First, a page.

Nyquisis: pdfDropDuplicate Remastered
Feb 9, 2022
Nyquisis is a tool to drop duplicate pages in a PDF file.
Estimated Read time: 6 minutes
TL;DR: Nyquisis is a tool to drop duplicate pages in a PDF file. It uses image hashing algorithm to differentiate between similar and different neighboring pages.
Notice: This article may subject to a few updates in the future to illustrate a few concepts.
This started when I was a sophomore student. The lecture slides provided by a professor had plenty of duplicate pages for display - and it just ruins your experience to review the slides. I wrote
pdfDropDuplicateto automatically delete the duplicate pages. Then I forgot about this small script.
Until last week. I was annoyed, again, by the lecture slides of Optimization Methods in SIGML, with that much duplications again. I found out the old script and it still worked. But the code was really shitty. That’s why I made this remastered version of it, now available on PyPI.
The package name
Nyquisiscomes after Harry Nyquist. If you know the famous Nyquist–Shannon sampling theorem, it’s named after Claude Shannon and him. Broadly speaking, Nyquisis is indeed doing a down-sampling job.
To use the tool, simply run In your shell
$ pip3 install nyquisis
$ nyquisis ./pdf-to-drop.pdf
Check out the GitHub Repository for more details:
GitHub - Enoch2090/Nyquisis: A simple tool automatically drops the duplicate pages in PDF files.
Ever downloaded a lecture slide like this? The duplicates are used for presentation, but they become annoying when one wants to read the PDF slides. This simple tool automatically drops the duplicates in the PDF files, for a better readability.
Nyquisis exploits a concept called image hash.
Hashing is basically mapping an immutable object to a fixed length of string. If we have two different files, even if they only differ by one character, their hashes are expected to be very different. Otherwise this is a serious hash collision.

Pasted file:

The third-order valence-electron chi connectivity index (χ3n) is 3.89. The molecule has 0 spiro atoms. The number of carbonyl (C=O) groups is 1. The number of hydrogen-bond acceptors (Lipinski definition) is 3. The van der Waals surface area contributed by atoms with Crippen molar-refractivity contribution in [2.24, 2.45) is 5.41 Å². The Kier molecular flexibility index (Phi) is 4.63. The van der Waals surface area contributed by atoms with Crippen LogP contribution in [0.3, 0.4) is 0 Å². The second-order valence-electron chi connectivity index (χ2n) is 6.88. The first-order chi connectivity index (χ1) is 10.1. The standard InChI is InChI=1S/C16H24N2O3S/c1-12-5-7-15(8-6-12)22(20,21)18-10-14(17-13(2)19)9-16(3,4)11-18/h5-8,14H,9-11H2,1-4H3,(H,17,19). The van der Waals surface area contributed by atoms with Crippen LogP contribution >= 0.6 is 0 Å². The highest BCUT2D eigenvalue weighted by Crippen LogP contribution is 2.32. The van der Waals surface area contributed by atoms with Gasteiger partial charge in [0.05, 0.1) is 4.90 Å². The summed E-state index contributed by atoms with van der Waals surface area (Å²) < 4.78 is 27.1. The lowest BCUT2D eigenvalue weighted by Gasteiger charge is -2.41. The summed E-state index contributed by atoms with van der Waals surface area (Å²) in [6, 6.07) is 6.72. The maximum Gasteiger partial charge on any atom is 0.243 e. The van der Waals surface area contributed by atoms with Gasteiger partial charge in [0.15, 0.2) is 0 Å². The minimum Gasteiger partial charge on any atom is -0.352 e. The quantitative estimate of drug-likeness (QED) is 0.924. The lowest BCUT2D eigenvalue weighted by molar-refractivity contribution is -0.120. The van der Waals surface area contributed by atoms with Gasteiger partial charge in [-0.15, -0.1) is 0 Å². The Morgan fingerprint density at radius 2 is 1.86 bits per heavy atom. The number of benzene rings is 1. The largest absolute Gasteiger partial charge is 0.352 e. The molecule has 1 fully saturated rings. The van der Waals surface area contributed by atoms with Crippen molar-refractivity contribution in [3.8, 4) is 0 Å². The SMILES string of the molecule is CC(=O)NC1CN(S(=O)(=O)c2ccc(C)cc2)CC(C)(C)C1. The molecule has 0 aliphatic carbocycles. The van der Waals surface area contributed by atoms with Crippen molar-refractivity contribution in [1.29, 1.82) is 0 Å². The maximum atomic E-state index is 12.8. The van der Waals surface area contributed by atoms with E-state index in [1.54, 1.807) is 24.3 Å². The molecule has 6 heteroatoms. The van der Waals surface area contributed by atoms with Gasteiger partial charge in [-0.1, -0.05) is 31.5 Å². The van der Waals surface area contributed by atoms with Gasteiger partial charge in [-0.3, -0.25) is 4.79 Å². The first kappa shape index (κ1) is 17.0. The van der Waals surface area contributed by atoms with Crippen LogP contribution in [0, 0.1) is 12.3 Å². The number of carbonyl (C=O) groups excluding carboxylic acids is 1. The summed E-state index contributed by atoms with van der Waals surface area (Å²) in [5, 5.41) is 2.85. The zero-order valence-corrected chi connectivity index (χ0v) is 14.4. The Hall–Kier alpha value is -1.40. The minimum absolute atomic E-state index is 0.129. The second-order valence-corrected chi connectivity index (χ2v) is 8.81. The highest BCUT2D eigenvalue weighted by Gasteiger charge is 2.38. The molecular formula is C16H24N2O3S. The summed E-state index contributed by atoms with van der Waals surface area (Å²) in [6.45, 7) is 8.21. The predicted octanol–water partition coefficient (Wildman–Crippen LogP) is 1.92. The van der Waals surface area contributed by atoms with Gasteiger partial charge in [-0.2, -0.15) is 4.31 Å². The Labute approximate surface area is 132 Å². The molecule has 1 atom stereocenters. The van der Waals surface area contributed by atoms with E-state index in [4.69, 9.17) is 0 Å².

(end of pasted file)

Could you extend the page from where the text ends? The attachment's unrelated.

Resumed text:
But for image hashes, we expect something a little different. If we have two images, the more similar they are, the closer their image hashes we expect (this is the purpose of image hashes when they were proposed). Read this question on StackOverflow to learn more:
What is image hashing used for?
Hashing is a function that applies to an arbitrary data and produces the data of a fixed size (mostly a very small size). There are many different types of hashes, but if we are talking about image hashing, it is used either to: find duplicates very fast. Almost any hash function will work.
In Nyquisis, pHash (perceptual hash) among the existing four image hash functions is chosen to be the hash function. The pHash starts by performing a Type-II Discrete Cosine Transform (DCT) on the image into the frequency domain:
The DCT transform is similar to a Discrete Fourier Transform (DFT), but it uses only the cosine functions instead of both sine and cosine functions in DFT.
scipy.fftpackalready has a very efficient implementation and it defaults to Tyle-II DCT.
After the DCT transform, the 32x32 low-frequency components from the upper-left corner of the transformed image will be taken, these are the components that really contributes to the overall structure of the image. The hash is simply whether each element in this 32x32 matrix is greater than the median.
The DCT transform grants pHash the ability to ignore details in the image, and only focusing on the broader similarity. To illustrate the effect of image hashing, here’s three pages taken from one of the slides when I took Introduction to Signals and Systems two years ago.
The latter two images are considered similar images. You can notice that there are simiar patterns in their image hashes in many locations. Taking bitwise-equal of the images hashes, this is the result of the first two images:
And this is the result of the latter two images:
The difference is significant - and quantizable. Hamming distance is used between the image hashes to quantize the difference. The Hamming distance between is defined as
It is essentially performing a bitwise XOR operation between the two vectors. Flatten the image hash to a 1-dimensional vector, we are thus able to quantize their difference.
Now, we have a list of hamming differences of each page’s pHash compared to its neibor’s pHash. We also know that they form two groups: a group of larger difference, indicating the two pages are different; and a group of small difference, indicating the two pages are similar. The next step is to seperate the two groups, and simply delete pages from the latter group.